How Does Collagen Affect the Body

The human body consists of thousands of different proteins. Proteins in our body are essentially made up of building blocks called amino acids. We have 20 different amino acids present in our body so can you imagine all the different combinations not only between the 20 but as well in length. However, the protein collagen happens to be the most abundant protein in mammals.

Collagen is responsible for many important functions such as providing our skin with structure and strengthening our bones. It is one of the most dominant components of connective tissue which makes up body parts such as tendons, ligaments, skin, and muscles. 

The human body creates collagen naturally on it’s own but consuming it in supplemental form or adding collagen through the foods you eat can provide numerous benefits. These benefits most predominantly involve the integumentary, skeletal, and muscular systems. 

Skin Health

  • As your body ages it naturally produces less collagen which can lead to dry skin and wrinkles. Collagen provides elasticity and hydration. 

Increased muscle mass

  • 1- 10% of muscle tissue is composed of collagen. Scientists theorize that collagen helps stimulate the production of the proteins responsible for muscle growth. 

Prevents bone loss

  • One study had women taking either a calcium supplement or a calcium and collagen supplement for 1 year. Those taking both, experienced lower levels of the protein that is responsible for breaking down bones. 

Joint Health

  • Collagen may reduce inflammation in athletes as well as adults experiencing osteoarthritis or joint pain overall.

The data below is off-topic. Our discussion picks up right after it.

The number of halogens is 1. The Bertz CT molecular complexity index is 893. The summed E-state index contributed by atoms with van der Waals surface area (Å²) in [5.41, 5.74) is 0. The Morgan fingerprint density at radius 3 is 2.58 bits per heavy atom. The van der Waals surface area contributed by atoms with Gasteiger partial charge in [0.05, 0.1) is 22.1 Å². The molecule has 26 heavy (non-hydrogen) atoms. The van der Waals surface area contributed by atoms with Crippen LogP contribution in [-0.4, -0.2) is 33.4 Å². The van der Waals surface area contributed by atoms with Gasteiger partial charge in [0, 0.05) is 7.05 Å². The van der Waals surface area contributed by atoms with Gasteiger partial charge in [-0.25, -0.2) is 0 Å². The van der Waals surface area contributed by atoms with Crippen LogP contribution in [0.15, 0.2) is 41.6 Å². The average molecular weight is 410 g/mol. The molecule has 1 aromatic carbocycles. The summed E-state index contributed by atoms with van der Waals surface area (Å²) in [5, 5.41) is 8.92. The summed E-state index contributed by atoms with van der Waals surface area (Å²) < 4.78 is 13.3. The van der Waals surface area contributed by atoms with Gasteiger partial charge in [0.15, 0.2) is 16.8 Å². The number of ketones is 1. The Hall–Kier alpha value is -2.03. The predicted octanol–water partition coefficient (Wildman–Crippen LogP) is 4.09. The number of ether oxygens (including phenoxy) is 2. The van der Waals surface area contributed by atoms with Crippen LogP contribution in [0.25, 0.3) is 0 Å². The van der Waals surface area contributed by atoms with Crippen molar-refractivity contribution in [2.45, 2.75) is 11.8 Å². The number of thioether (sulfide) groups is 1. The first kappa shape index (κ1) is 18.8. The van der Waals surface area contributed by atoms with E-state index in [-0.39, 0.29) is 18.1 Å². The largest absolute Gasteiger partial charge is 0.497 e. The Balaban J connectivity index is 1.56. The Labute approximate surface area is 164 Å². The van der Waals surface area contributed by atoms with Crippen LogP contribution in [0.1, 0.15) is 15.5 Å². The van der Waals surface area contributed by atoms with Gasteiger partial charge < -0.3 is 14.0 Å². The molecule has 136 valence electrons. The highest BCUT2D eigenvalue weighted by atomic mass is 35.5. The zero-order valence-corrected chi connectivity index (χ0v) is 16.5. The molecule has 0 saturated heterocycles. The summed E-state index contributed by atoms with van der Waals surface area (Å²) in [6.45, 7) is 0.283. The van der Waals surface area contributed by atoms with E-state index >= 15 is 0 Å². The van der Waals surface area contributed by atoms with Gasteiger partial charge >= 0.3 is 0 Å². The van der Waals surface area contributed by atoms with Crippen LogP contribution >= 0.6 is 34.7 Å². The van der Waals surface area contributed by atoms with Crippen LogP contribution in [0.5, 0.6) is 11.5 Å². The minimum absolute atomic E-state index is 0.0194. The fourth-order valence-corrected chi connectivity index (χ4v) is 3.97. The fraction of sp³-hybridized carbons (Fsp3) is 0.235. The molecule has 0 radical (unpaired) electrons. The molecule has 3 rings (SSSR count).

Hair and Nails

  • Just like skin, taking collagen can benefit other external features. Collagen may strengthen nails by reducing the brittle breaking, and it may also stimulate your hair to grow longer. 

To be more specific, collagen is composed of many different subsets of collagen. Type I,II, & II. Type I being the most common which makes up about 90% of collagen in the body. Type I is most involved in the external features such as preventing wrinkles in the aging process and hydration. If you are not so much concerned about skin care, type II is a different collagen to test out. It predominantly helps with joint health. Lastly Type III, which is the second most prevalent type of collagen. It is associated with the structure of muscles, organs, and blood vessels. Some researches have thought Type III may promote intestinal health. It is also to note there have not been any human studies done in deciphering whether or not collagen rich foods provide the same benefits as supplements. 


Foods that contain collagen:

As we mentioned earlier, collagen is the most abundant form of proteins in all mammals. Therefore, it is also found in not only the connective tissue of humans but as well as other animals. Thus, foods such as chicken, pork skin, beef and fish are great sources of collagen. Gelatin is a protein substance derived from collagen after it has been cooked, foods that contain gelatin such as bone broth are high sources of collagen. Egg whites are among another source.


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